• Prevention of human-caused fires through education and environmental modification. It will include silvicultural activities, engineering works, people participation, and education and enforcement. It is proposed that more emphasis be given to people participation through Joint Forest Fire Management for fire prevention.
    • Prompt detection of fires through a well-coordinated network of observation points, efficient ground patrolling, and communication networks.
    • Fast initial attack measures.
    • Vigorous follow up action.
    • Introducing a forest fuel modification system at strategic points.
    • Firefighting resources.
    • Each of the above components plays an important role in the success of the entire system of fire management. Special emphasis is to be given to research, training, and development
    • Integrated forest protection: The main objective of this scheme to control forest fires and strengthen the forest protection. The works like fire-line clearing, assistance to Joint Forest Management committees, creating water bodies, purchase of vehicles and communication equipments, purchase of firefighting tools, etc., are being undertaken under this.


Preparedness and Mitigation Measures:

Forest fires are usually seasonal. They usually start in the dry season and can be prevented by adequate precautions. Successive Five Year Plans have provided funds for forests fighting. During the British period, fire was prevented in the summer through removal of forest litter all along the forest boundary. This was called “Forest Fire Line” This line used to prevent fire breaking into the forest from one compartment to another. The collected litter was burnt in isolation. Generally, the fire spreads only if there is continuous supply of fuel (Dry vegetation) along its path. The best way to control a forest fire is therefore, to prevent it from spreading, which can be done by creating firebreaks in the shape of small clearings of ditches in the forests.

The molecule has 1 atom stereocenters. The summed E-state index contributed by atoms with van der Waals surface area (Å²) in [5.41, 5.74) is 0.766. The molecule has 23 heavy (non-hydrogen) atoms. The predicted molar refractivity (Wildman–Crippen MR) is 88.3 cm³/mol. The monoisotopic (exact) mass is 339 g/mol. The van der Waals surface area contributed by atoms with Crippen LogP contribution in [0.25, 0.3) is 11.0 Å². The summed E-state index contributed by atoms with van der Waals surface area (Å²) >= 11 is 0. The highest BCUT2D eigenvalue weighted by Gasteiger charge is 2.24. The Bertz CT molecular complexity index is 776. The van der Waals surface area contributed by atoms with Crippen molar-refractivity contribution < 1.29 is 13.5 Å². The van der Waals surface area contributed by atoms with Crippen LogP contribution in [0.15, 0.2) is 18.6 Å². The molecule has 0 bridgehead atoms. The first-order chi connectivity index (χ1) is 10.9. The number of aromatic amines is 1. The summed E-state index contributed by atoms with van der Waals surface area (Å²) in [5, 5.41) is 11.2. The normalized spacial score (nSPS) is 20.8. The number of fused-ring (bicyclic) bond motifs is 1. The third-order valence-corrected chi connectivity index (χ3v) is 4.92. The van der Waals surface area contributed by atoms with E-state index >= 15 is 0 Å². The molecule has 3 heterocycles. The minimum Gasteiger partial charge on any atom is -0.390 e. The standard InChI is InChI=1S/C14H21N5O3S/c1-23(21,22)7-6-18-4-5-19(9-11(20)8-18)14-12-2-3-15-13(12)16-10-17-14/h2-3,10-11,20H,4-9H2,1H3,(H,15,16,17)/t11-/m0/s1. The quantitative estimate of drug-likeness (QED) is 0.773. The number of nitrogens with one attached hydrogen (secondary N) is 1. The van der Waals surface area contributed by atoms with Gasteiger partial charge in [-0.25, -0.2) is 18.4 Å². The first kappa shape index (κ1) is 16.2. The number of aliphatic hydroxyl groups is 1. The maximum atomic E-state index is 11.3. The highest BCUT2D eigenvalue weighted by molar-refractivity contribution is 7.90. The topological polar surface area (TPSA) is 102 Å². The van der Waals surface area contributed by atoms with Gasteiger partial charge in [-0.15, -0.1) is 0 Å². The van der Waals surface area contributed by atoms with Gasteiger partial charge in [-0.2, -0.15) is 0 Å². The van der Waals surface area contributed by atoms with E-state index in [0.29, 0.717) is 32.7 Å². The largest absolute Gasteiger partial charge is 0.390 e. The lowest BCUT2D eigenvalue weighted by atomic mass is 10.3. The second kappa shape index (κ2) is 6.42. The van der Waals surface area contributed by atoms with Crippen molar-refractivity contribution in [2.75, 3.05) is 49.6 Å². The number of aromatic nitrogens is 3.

The followings are the important precautions against fire:

  • To keep the source of fire or source of ignition separated from combustible and inflammable material.
  • To keep the source of fire under watch and control.
  • Not allow combustible or inflammable material to pile up unnecessarily and to stock the same as per procedure recommended for safe storage of such combustible or inflammable material.
  • To adopt safe practices in areas near forests viz. factories, coalmines, oil stores, chemical plants and even in household kitchens.
  • To incorporate fire reducing and firefighting techniques and equipment


What needs to be done?

  • Awareness regarding the long term ill effects of forest fires have to be made to the villagers residing near the forests.
  • Measures to prevent forest fires have to be taken prior to summer season when fires are prevalent.
  • Local people have to be sensitised use online portals or mobile applications to monitor the forested regions for fires and inform forest officials quickly.
  • Alternatives for greener pastures, producing minor forest produce have to be made available to the villagers by the government.
  • Employment and sustainable livelihood opportunities have to be accessible to the village people, through better connectivity and infrastructure.
  • Officers at ground level have to work together with the villagers for bringing about a holistic solution.


Sample Question:

“The recent Karnataka forest fires are not natural. They are man-made with ulterior motives” justify the statement. Should Government rethink of India’s British-era forest fire policies? Discuss.

India can’t afford to have Bandipur-type forest fires - Info graphics - Feb27th